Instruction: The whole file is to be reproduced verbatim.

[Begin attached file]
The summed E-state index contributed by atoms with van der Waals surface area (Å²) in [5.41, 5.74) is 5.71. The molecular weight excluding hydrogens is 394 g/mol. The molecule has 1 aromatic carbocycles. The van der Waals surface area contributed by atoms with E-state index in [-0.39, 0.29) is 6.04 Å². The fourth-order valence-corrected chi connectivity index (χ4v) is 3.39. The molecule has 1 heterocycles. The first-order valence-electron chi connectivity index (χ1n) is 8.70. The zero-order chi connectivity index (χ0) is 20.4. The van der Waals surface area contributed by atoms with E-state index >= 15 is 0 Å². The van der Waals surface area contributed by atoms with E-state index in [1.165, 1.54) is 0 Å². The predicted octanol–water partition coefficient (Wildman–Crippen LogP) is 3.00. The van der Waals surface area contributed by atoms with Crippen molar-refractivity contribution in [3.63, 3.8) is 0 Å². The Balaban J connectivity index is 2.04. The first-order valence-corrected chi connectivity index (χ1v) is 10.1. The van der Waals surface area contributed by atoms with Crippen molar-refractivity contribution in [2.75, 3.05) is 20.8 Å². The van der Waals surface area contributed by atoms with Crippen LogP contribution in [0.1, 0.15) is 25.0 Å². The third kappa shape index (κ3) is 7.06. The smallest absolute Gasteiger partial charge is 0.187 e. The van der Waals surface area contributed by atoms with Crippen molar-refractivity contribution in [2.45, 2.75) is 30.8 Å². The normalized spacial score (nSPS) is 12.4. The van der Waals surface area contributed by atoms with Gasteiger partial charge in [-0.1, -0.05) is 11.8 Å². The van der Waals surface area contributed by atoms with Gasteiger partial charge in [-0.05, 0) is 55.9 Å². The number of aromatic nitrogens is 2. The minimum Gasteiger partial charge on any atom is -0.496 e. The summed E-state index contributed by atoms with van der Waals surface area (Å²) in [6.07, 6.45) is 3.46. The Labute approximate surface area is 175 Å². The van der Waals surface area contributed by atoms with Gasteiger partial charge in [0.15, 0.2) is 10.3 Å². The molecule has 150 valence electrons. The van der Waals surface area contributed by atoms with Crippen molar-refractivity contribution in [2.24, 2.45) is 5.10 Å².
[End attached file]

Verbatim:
The summed E-state index contributed by atoms with van der Waals surface area (Å²) in [5.41, 5.74) is 5.71. The molecular weight excluding hydrogens is 394 g/mol. The molecule has 1 aromatic carbocycles. The van der Waals surface area contributed by atoms with E-state index in [-0.39, 0.29) is 6.04 Å². The fourth-order valence-corrected chi connectivity index (χ4v) is 3.39. The molecule has 1 heterocycles. The first-order valence-electron chi connectivity index (χ1n) is 8.70. The zero-order chi connectivity index (χ0) is 20.4. The van der Waals surface area contributed by atoms with E-state index >= 15 is 0 Å². The van der Waals surface area contributed by atoms with E-state index in [1.165, 1.54) is 0 Å². The predicted octanol–water partition coefficient (Wildman–Crippen LogP) is 3.00. The van der Waals surface area contributed by atoms with Crippen molar-refractivity contribution in [3.63, 3.8) is 0 Å². The Balaban J connectivity index is 2.04. The first-order valence-corrected chi connectivity index (χ1v) is 10.1. The van der Waals surface area contributed by atoms with Crippen molar-refractivity contribution in [2.75, 3.05) is 20.8 Å². The van der Waals surface area contributed by atoms with Crippen LogP contribution in [0.1, 0.15) is 25.0 Å². The third kappa shape index (κ3) is 7.06. The smallest absolute Gasteiger partial charge is 0.187 e. The van der Waals surface area contributed by atoms with Crippen molar-refractivity contribution in [2.45, 2.75) is 30.8 Å². The normalized spacial score (nSPS) is 12.4. The van der Waals surface area contributed by atoms with Gasteiger partial charge in [-0.1, -0.05) is 11.8 Å². The van der Waals surface area contributed by atoms with Gasteiger partial charge in [-0.05, 0) is 55.9 Å². The number of aromatic nitrogens is 2. The minimum Gasteiger partial charge on any atom is -0.496 e. The summed E-state index contributed by atoms with van der Waals surface area (Å²) in [6.07, 6.45) is 3.46. The Labute approximate surface area is 175 Å². The van der Waals surface area contributed by atoms with Gasteiger partial charge in [0.15, 0.2) is 10.3 Å². The molecule has 150 valence electrons. The van der Waals surface area contributed by atoms with Crippen molar-refractivity contribution in [2.24, 2.45) is 5.10 Å².